Racing against the clock like rickety Cinderellas catching a midnight flight, we muttered a wish, but no fairy appeared in the Ninoy Aquino terminal to magically speed up the processing of our travel documents. Not even our collective charm could spell wonders as we went through the laborious departure process. At one point, we even got lost around the vast terminal when minutes were most crucial. What luck!
Lugging our bags clumsily (one filled with vanity boxes, the other overstuffed with water bottles, fully braced for pricey drinks in the land where petroleum products came unbelievably cheap), our frail bodies tottered with all their built-in excess baggages, sagging at the waistline where unburned fats got deposited over the years that slowed us further down. No four-wheeled shiny pumpkin coach in sight to rescue us from this race, we wished we had arranged for some mobility assistance, like a power wheelchair or a two-wheeled Segway, in moving around the airport, which would have been so cool!
And so at the last stretch, we ran and ran for our dear flight, until we could hardly run.
I lagged behind to prop a friend up, while the other three ran ahead, hoping that their collective heights and weights would be enough to ground the plane some more.
In my mind, I had collaged the scenes before me as I ran. Five “Brunei Beauties turned Bruneiyuckies,” who raced toward their plane, missed it by inches, and missed their chance to grace the palace ball for the Hariraya. A rerun from the scene from Cinderella, the fairy tale in our mind, who at the stroke of midnight, with no prince in sight for our two singletons in the group, had to slip back hurriedly away, leaving a slipper behind her trail. As my friend and I ran in catching up with the rest of them ahead, we both saw beads that we had seen stitched on someone’s slippers scattered around like golden marbles for picking. Cinderella would miss those beads on her slipper for sure. It turned out one of our companions lost them in the running for some token gesture of this unforgettable experience.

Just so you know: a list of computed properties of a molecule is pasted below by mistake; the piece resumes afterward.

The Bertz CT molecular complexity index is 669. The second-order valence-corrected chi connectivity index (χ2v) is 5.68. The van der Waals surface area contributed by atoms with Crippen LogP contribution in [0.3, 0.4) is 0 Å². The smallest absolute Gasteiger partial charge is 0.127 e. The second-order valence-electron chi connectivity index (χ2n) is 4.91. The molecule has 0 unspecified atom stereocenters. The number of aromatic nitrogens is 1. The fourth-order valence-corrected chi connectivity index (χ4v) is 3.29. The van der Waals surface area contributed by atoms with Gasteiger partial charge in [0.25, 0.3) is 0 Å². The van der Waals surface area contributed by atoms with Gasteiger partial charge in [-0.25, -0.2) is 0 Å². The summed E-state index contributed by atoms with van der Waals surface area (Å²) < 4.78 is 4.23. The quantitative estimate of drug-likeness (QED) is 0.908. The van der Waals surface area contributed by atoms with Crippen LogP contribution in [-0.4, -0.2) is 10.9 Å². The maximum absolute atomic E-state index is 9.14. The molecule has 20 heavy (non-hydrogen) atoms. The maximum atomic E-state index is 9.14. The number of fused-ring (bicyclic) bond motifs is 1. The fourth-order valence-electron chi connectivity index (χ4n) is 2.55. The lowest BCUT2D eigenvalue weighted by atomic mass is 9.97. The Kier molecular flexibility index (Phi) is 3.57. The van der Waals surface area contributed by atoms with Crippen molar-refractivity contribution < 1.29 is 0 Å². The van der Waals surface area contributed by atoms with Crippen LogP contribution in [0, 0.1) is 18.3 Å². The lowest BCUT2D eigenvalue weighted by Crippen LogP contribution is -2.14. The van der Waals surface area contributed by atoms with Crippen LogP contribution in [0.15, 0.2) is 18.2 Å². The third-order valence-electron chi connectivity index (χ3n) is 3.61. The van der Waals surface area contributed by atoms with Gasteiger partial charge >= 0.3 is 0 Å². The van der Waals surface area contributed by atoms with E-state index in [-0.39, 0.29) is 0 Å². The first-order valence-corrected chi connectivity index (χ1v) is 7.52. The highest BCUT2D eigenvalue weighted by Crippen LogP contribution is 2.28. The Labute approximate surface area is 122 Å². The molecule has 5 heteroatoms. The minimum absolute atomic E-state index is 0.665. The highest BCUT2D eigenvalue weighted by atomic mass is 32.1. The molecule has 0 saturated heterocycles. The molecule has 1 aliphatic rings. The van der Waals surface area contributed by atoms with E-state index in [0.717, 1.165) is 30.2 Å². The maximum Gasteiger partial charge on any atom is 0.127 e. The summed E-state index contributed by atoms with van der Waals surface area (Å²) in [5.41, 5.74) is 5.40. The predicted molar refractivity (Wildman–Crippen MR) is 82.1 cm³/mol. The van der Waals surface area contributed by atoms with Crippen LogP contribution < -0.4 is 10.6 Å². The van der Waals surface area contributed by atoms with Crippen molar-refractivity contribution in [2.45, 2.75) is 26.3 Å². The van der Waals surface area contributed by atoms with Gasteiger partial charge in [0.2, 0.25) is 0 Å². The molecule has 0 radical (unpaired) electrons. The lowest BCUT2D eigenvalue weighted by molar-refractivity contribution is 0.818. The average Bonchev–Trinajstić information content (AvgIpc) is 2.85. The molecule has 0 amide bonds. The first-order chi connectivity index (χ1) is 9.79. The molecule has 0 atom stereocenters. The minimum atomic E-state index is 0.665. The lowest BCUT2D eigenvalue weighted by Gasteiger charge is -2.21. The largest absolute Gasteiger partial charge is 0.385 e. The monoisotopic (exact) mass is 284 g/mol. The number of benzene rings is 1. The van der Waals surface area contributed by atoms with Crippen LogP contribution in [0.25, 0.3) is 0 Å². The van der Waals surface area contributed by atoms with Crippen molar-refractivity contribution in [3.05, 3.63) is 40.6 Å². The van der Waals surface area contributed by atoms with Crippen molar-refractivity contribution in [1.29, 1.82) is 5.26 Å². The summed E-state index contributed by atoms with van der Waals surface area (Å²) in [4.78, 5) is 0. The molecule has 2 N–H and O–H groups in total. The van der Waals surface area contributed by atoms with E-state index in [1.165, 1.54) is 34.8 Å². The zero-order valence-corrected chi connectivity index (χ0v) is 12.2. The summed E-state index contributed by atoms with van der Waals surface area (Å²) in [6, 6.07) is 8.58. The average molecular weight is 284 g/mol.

With no other passenger in sight, but just us, we gathered our last remaining strength to beat the odds. It was way past the time to check in and we were still running. At the last curb up the tube, we faced a dead end. A bolted door. Our eyes frantically wide open at this point, they illumined our stupefied faces in that dark enclosure. For a moment there was nothing to do but to stare at one another. I pressed my back against the wall in frustration. Behind that closed door was a blank space because our plane was gone and up in the air was my thought. Someone posed the question which hotel in the city we would be checking in for the duration of our trip before our supposed return to our homes. We burst out laughing. The others kept on banging.